Florida Atlantic men, Middle Tennessee State women win in C-USA tournaments

Top-seeded teams in both Conference USA basketball tournaments emerged Saturday as postseason champions, with both the Florida Atlantic University men and the Middle Tennessee State women claiming automatic bids into their respective NCAA tournaments. The C-USA’s tournaments were held at The Star in Frisco.

All UTSA sports teams will transition from the C-USA into the American Athletic Conference next season.

Men’s title game

The FAU Owls bolted to a 19-point halftime lead and cruised to the C-USA postseason title on Saturday night. Alijah Martin led the Owls with 30 points, 11 rebounds and three steals. UTSA entered the tournament as the No. 11 seed and lost in the first round last Wednesday against No. 6 Rice, 72-71. A potential game-winning shot by Japhet Medor was initially counted and then waved off because it was released after the buzzer.

Women’s title game

Top-ranked Middle Tennessee State defeated No. 2 Western Kentucky, 82-70, on Saturday for the C-USA postseason championship. Jalynn Gregory made 5 of 5 3-pointers and scored 24 points for the Lady Raiders. Sixth-seeded UTSA went 2-1 in the tournament. Karen Aston’s Roadrunners beat No. 11 Florida Atlantic 69-68 in the first round and No. 3 Rice 62-54 in the quarterfinals before bowing out of the semifinals Friday night, falling 70-55 to the Lady Toppers.

Surging UTSA women open C-USA tourney today against Florida Atlantic

Karen Aston. UTSA women's basketball beat No. 21 Middle Tennessee 58-53 on Saturday, Feb. 4, 2023, at the Convocation Center. - Photo by Joe Alexander

Coach Karen Aston (right) says junior guard Kyra White has taken ‘complete ownership of our program’ in a 7-3 run to close the team’s 20-game Conference USA schedule. – File photo by Joe Alexander

By Jerry Briggs
Special for The JB Replay

UTSA coach Karen Aston says it’s been amazing for her to watch the growth of her team over the last five weeks of the season. She says she’s excited about the “vibe” from the fans on campus.

Starting today in Frisco, Aston hopes to expand the interest even more when her sixth-seeded Roadrunners play the No. 11 Florida Atlantic University Owls in the first round of the Conference USA women’s basketball tournament.

Leading the way will be forward Jordyn Jenkins, who was named Tuesday as UTSA’s first Player of the Year in the C-USA, and former Judson High School standout Kyra White.

Both transferred from Southern Cal in the offseason to join Aston in a rebuild of a team that has been down for years.

“I really do believe word of mouth is getting out and that people are starting to believe in our program,” said Aston, in her second year at UTSA. “When you have a player like Jordyn, in particular, that chose to come here and take a chance on our vision … (and) you see Kyra White come home and take complete ownership of our program, it’s really fun to watch.”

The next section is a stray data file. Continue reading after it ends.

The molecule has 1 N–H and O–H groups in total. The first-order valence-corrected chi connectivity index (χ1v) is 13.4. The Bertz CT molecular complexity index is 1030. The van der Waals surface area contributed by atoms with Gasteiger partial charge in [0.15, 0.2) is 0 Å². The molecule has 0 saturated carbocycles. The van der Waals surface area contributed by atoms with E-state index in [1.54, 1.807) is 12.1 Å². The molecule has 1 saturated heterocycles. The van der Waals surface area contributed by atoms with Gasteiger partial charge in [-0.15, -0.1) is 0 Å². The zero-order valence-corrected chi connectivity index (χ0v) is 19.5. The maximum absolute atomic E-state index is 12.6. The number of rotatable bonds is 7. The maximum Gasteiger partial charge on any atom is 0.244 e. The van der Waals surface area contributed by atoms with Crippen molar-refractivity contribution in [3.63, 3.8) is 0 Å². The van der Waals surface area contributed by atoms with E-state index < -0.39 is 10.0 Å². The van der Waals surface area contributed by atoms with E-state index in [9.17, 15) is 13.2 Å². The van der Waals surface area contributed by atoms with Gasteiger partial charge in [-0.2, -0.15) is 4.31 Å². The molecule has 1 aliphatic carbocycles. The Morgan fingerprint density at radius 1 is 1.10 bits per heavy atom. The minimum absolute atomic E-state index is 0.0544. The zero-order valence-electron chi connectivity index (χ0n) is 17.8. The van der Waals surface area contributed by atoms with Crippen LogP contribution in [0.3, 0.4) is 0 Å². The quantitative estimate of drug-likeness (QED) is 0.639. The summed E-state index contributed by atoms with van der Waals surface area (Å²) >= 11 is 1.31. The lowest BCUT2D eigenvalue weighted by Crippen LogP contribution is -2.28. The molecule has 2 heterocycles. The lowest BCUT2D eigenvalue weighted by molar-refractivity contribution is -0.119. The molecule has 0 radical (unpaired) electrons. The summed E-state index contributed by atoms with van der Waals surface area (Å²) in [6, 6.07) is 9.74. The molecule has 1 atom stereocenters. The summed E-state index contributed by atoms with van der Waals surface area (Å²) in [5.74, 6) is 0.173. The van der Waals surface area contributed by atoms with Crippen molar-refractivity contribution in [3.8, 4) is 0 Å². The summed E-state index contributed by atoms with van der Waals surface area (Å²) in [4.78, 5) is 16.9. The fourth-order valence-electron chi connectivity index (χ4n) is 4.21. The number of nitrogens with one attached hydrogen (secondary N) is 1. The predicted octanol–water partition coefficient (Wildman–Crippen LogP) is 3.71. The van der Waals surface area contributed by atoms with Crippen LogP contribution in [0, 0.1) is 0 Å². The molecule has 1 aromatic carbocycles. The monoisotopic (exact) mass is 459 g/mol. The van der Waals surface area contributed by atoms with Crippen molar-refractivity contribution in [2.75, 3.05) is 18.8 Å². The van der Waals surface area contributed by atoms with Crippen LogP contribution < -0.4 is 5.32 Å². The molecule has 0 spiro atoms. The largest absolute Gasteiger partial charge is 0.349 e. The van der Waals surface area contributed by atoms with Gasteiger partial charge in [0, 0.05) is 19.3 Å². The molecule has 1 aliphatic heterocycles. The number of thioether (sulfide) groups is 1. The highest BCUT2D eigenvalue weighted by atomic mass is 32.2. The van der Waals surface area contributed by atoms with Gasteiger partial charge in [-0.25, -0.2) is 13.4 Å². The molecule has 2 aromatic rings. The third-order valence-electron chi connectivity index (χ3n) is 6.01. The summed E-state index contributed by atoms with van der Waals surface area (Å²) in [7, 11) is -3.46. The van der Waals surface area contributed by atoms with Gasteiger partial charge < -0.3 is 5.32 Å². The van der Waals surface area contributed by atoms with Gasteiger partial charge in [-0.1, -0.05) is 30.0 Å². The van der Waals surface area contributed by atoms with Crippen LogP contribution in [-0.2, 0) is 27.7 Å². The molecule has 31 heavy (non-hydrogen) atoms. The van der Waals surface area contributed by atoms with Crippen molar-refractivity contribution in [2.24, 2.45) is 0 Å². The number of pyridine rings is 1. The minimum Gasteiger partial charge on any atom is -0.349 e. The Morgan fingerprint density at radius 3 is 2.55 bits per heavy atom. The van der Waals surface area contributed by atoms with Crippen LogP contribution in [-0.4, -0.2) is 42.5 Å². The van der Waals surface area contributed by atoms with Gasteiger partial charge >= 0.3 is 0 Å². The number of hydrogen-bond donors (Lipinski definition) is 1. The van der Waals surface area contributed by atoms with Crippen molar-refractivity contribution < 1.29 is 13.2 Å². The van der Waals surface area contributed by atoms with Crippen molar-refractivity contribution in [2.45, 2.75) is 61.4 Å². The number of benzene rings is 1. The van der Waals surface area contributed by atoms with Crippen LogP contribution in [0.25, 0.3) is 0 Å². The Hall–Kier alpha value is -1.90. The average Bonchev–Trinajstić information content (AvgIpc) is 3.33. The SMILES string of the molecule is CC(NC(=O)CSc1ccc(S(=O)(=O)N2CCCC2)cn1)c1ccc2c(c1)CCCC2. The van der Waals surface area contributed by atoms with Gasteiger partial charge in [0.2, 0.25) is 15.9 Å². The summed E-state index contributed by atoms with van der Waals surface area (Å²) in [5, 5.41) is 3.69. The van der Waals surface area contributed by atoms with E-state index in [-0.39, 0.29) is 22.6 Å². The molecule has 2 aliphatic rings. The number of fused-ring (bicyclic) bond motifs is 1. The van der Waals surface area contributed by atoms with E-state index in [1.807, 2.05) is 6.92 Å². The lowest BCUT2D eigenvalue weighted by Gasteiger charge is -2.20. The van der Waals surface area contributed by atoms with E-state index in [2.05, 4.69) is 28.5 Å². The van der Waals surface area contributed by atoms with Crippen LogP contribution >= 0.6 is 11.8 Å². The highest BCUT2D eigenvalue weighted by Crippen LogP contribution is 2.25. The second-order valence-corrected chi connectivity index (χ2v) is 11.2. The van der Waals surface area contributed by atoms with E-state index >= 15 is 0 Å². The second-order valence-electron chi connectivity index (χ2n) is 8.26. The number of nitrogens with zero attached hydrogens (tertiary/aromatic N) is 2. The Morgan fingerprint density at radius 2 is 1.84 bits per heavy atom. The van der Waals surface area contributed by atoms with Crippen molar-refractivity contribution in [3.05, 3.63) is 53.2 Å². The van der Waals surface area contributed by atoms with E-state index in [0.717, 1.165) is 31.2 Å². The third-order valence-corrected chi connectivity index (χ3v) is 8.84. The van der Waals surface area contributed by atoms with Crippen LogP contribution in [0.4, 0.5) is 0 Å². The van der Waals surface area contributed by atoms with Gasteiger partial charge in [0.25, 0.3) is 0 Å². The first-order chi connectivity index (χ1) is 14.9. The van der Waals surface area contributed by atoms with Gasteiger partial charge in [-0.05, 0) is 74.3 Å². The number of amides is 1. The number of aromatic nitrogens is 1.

The Roadrunners (11-18, 9-11) and the Owls (12-17, 5-15) will play today at 2 p.m. at The Star, the multi-purpose training site for the NFL’s Dallas Cowboys.

If UTSA wins, it would advance to take on third-seeded Rice (22-7, 13-7) on Thursday in the quarterfinals. The semifinals are set for Friday night and the finals on Saturday afternoon, with the C-USA postseason champion earning an NCAA tournament berth.

Aston says she wants her players to believe they can win their way into the NCAAs.

“I want ’em to believe,” she said. “Absolutely. I think we’ve played well enough to believe. We’ve got to go out and do it, and we understand that, but I think we’ve played well enough. This isn’t a fluke, as far as how well we’re playing, and I think they need to believe that.”

Confidence built gradually over the past month for the Roadrunners, who posted a 7-3 record in the second half of the 20-game C-USA schedule. During the run, UTSA posted victories over three teams that finished in the top five in the standings, including No. 1 seed Middle Tennessee State.

C-USA tournament
Today’s openers at Frisco

Women — (8) FIU vs. (9) Charlotte, 11 a.m.; (7) North Texas vs. (10) UAB, 1:30 p.m.; (6) UTSA vs. (11) FAU, 2 p.m.

Men — (8) Western Kentucky vs. (9) UTEP, 5:30 p.m.; (7) FIU vs. (10) Louisiana Tech, 8 p.m.; (6) Rice vs. (11) UTSA, 8:30 p.m.

Seedings in parentheses

UTSA’s Buggs: ‘We’re stoked as a team’ for the C-USA tournament

John Buggs III. UTSA beat Charlotte 78-73 in Conference USA men's basketball on Thursday, March 2, 2023, in the final game of the regular season at the Convocation Center. - Photo by Joe Alexander

Hot-shooting guard John Buggs III will lead the UTSA Roadrunners into their Conference USA tournament opener Wednesday night in Frisco against the Rice Owls. – File photo by Joe Alexander

By Jerry Briggs
Special for The JB Replay

The UTSA Roadrunners were scheduled to hit the highway on Monday afternoon, headed for Frisco.